Adrian Violi On Tour w/ Leo Sayer

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Adrian Violi On Tour w/ Leo Sayer

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Legends Footsteps


As I studied the 30-odd strong song list, I took note of the versions from live recordings Leo had done on more recent gigs as the endings, tempos and arrangements would be similar if not exactly the same. However, I was also given the original recordings for reference. The original recordings date back to the 70s where Leo and his producers were using all the great, legendary drummers on his hit records. How legendary you ask? How does Steve Gadd or Jeff Porcaro strike you? It suddenly dawned on me that I was going to be playing these hit songs with some truly incredible grooves, made famous by my biggest influences. The learning experience turned a corner at this point. The sounds on the recordings were old school and the feel was mighty. Every fill was chosen carefully and I could hear perfect examples of musical approaches to playing only for the music. Tempos of course were rock solid. I had a challenge on my hands but it was so good being able to study the songs, learning from the masters. I took this ‘for the music’ approach when attempting the tunes with the understanding that I would add my own thing where appropriate. It’s a live show after all.


Personal Interpretation


I decided the old school 60s Ludwig Super Classic was going to be the kit of choice. I also decided to use Zildjian K cymbals – dark and big and I’ll keep the snare drum (Ludwig Black Beauty) tuned lower and dampened. I really dig this sound anyway but it really appeared to be the best option for the tunes regardless of what the live recordings sounded like. When production rehearsals started, the head sound engineer admitted to me that the old kit looked like it was going to fall apart and he wasn’t sure but he loved the sound coming through the desk and it was agreed it was a good option to channel the 70s sound from the original recordings. I played the tunes as close as I could to the originals with the live recording arrangements but I also added my own thing. Regardless of how much I try, I can never be Steve Gadd or Jeff Porcaro. I’ll never actually sound like them because I sound like me. So in the end, I just did my thing. It was a good choice. We’re all heavily influenced by other musicians but ultimately; we still end up playing like ourselves. That’s the way it should be anyway.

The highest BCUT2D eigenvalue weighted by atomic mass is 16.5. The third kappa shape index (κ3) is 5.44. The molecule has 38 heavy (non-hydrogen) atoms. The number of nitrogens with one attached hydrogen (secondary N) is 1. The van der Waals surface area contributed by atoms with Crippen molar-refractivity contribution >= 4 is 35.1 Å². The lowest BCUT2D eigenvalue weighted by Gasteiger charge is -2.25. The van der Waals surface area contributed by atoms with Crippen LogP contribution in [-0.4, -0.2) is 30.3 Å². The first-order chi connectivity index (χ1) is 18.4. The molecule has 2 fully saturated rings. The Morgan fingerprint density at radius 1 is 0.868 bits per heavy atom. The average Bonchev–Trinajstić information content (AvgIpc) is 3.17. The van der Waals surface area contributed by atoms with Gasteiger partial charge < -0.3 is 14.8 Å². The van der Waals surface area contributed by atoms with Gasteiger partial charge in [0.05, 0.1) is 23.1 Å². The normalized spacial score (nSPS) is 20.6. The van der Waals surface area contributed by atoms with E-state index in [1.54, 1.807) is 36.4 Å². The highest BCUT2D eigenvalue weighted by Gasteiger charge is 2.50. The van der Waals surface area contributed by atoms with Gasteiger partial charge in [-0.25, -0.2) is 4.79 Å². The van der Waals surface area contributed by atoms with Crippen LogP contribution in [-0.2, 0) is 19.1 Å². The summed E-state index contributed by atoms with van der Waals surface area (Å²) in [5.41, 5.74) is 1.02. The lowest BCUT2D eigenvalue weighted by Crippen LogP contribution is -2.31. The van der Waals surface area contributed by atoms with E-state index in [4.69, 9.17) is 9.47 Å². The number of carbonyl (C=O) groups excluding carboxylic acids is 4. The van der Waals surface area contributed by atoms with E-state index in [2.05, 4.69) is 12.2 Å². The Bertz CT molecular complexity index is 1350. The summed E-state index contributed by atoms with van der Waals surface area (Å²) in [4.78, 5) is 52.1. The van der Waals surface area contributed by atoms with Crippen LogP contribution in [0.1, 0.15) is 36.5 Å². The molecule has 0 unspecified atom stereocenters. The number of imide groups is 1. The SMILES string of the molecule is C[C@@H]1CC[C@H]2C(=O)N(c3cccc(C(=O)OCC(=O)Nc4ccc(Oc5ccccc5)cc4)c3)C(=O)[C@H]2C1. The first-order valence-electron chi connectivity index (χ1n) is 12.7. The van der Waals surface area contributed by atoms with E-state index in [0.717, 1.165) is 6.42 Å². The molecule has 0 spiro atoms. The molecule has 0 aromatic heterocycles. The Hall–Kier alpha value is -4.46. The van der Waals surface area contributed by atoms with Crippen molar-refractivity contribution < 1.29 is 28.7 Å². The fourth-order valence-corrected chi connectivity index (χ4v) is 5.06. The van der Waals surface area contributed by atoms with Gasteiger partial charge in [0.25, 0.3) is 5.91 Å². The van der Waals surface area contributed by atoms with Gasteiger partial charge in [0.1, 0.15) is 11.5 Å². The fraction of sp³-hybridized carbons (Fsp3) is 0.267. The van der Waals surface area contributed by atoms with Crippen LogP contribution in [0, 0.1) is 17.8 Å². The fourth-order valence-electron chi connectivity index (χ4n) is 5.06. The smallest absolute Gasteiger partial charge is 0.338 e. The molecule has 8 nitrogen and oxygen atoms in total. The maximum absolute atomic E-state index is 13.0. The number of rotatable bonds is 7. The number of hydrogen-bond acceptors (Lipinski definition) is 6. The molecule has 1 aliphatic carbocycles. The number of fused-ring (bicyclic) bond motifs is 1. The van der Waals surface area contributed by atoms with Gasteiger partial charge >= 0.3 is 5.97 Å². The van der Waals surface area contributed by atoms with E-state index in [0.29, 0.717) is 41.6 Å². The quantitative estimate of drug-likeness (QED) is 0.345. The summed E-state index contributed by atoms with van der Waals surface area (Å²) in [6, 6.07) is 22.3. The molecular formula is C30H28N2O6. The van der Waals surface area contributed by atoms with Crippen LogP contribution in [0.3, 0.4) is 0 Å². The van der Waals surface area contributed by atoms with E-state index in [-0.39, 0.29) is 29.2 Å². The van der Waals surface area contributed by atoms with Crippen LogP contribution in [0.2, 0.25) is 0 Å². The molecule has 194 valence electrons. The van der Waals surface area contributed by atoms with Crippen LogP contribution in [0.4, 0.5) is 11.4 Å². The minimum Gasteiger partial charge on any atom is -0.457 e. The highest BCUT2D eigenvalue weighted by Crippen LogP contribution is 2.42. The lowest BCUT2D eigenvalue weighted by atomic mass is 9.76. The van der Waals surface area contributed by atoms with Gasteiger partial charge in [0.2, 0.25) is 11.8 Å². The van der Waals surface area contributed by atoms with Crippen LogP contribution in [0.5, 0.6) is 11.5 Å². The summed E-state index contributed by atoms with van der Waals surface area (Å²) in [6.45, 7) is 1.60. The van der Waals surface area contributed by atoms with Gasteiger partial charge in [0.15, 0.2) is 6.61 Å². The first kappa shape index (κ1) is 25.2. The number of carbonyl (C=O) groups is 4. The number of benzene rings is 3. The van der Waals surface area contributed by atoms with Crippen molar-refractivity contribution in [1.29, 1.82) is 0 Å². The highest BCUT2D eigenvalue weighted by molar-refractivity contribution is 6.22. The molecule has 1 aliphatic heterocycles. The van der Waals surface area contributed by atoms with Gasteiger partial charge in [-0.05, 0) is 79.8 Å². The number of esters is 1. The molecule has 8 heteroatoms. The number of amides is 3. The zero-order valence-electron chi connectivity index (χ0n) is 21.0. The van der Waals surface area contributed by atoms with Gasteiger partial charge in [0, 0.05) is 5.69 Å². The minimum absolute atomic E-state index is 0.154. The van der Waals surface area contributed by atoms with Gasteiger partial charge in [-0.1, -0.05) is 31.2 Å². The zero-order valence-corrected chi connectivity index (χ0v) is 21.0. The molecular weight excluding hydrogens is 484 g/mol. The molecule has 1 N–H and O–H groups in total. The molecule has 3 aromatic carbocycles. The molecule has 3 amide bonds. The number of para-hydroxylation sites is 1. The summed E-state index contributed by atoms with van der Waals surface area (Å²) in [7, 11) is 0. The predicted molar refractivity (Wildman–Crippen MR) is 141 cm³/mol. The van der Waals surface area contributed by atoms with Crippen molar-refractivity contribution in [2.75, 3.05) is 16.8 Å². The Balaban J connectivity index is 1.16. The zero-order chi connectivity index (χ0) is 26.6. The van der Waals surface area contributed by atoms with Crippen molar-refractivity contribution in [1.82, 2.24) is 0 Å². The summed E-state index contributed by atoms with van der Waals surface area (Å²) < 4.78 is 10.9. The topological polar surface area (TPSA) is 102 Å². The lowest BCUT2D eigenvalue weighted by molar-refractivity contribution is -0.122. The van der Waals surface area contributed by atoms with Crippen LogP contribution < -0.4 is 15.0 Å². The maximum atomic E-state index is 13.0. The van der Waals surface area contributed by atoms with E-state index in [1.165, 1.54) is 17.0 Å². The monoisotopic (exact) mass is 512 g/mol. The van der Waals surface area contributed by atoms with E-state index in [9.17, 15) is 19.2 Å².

Challenges Of Touring


Those of us that play gigs regularly will be familiar with the usual three sets on a Saturday night but touring has its own kind of match fitness. A typical day may include catching a flight to the city of choice, or driving for five hours, getting the hire car and checking into the hotel, heading to the venue, sound check, dinner, then the creative juices need to start for the gig which may only be one set, but it’s likely to be around two hours and you have to be on it the whole time. It’s not a covers gig you’ve done a thousand times. You’re playing for a well-known artist who has an audience of adoring fans that have paid good money for the experience. Add this to the fact you might be playing venues like theatres where you can hear a pin drop and this adds immense pressure, regardless of whether the songs are “easy” or not. Oh yeah, repeat the next day. I found that after even the fifth show in a row, the brain fatigue started really kicking in. Letting the guard down would yield silly little mistakes – like counting in the wrong tempo for example. We’re all human right?


The Cool Stuff


There’s good stuff about touring right? Yes there is. Having your gear set up is a good thing for sure – although I would still pack up my own kit. We had the drum rug marked out with the theory that the kit would go back on the stage exactly the same way each night. It worked and it was fantastic. I also had a sub and top box for my own monitor. During full production rehearsals, I got my foldback sorted out and it was the same for every gig thanks to digital desks that can save settings. This made sound checks much more effective and simpler. Overall, I was challenged in ways I didn’t expect on this run and I was rewarded for the work I put in. I was really able to sink my teeth into the songs over a series of shows. Yes, like any job, it has its ups and downs but really, I’m on the drums playing for Leo Sayer. Life could definitely be worse.